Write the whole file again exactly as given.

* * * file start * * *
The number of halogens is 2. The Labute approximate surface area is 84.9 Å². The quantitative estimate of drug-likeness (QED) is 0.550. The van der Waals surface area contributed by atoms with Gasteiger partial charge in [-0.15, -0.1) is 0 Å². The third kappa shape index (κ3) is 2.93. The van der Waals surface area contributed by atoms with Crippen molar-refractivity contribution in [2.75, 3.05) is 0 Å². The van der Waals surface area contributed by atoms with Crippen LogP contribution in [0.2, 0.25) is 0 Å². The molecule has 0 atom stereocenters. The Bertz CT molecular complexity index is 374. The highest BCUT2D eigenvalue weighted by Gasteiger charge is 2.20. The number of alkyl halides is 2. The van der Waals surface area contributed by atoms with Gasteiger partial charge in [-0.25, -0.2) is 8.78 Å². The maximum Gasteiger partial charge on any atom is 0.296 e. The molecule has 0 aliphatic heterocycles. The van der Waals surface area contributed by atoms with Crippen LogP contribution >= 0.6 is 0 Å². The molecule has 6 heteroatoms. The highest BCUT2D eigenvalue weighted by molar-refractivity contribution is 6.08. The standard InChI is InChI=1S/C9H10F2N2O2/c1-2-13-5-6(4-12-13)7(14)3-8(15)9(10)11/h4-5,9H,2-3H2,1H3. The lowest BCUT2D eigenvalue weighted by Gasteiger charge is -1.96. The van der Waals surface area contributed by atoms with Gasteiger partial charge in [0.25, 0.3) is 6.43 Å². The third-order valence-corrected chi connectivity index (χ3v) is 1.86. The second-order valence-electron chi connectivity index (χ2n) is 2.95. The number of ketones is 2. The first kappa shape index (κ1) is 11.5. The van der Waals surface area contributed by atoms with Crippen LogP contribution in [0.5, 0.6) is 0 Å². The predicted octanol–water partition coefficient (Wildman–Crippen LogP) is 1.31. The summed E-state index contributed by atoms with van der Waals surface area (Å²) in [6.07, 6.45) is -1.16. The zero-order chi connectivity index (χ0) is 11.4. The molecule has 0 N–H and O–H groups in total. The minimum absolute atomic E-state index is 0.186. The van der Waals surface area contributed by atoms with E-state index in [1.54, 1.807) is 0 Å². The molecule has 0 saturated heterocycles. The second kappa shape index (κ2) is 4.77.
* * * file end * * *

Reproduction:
The number of halogens is 2. The Labute approximate surface area is 84.9 Å². The quantitative estimate of drug-likeness (QED) is 0.550. The van der Waals surface area contributed by atoms with Gasteiger partial charge in [-0.15, -0.1) is 0 Å². The third kappa shape index (κ3) is 2.93. The van der Waals surface area contributed by atoms with Crippen molar-refractivity contribution in [2.75, 3.05) is 0 Å². The van der Waals surface area contributed by atoms with Crippen LogP contribution in [0.2, 0.25) is 0 Å². The molecule has 0 atom stereocenters. The Bertz CT molecular complexity index is 374. The highest BCUT2D eigenvalue weighted by Gasteiger charge is 2.20. The number of alkyl halides is 2. The van der Waals surface area contributed by atoms with Gasteiger partial charge in [-0.25, -0.2) is 8.78 Å². The maximum Gasteiger partial charge on any atom is 0.296 e. The molecule has 0 aliphatic heterocycles. The van der Waals surface area contributed by atoms with Crippen LogP contribution >= 0.6 is 0 Å². The molecule has 6 heteroatoms. The highest BCUT2D eigenvalue weighted by molar-refractivity contribution is 6.08. The standard InChI is InChI=1S/C9H10F2N2O2/c1-2-13-5-6(4-12-13)7(14)3-8(15)9(10)11/h4-5,9H,2-3H2,1H3. The lowest BCUT2D eigenvalue weighted by Gasteiger charge is -1.96. The van der Waals surface area contributed by atoms with Gasteiger partial charge in [0.25, 0.3) is 6.43 Å². The third-order valence-corrected chi connectivity index (χ3v) is 1.86. The second-order valence-electron chi connectivity index (χ2n) is 2.95. The number of ketones is 2. The first kappa shape index (κ1) is 11.5. The van der Waals surface area contributed by atoms with Crippen LogP contribution in [0.5, 0.6) is 0 Å². The predicted octanol–water partition coefficient (Wildman–Crippen LogP) is 1.31. The summed E-state index contributed by atoms with van der Waals surface area (Å²) in [6.07, 6.45) is -1.16. The zero-order chi connectivity index (χ0) is 11.4. The molecule has 0 N–H and O–H groups in total. The minimum absolute atomic E-state index is 0.186. The van der Waals surface area contributed by atoms with E-state index in [1.54, 1.807) is 0 Å². The molecule has 0 saturated heterocycles. The second kappa shape index (κ2) is 4.77.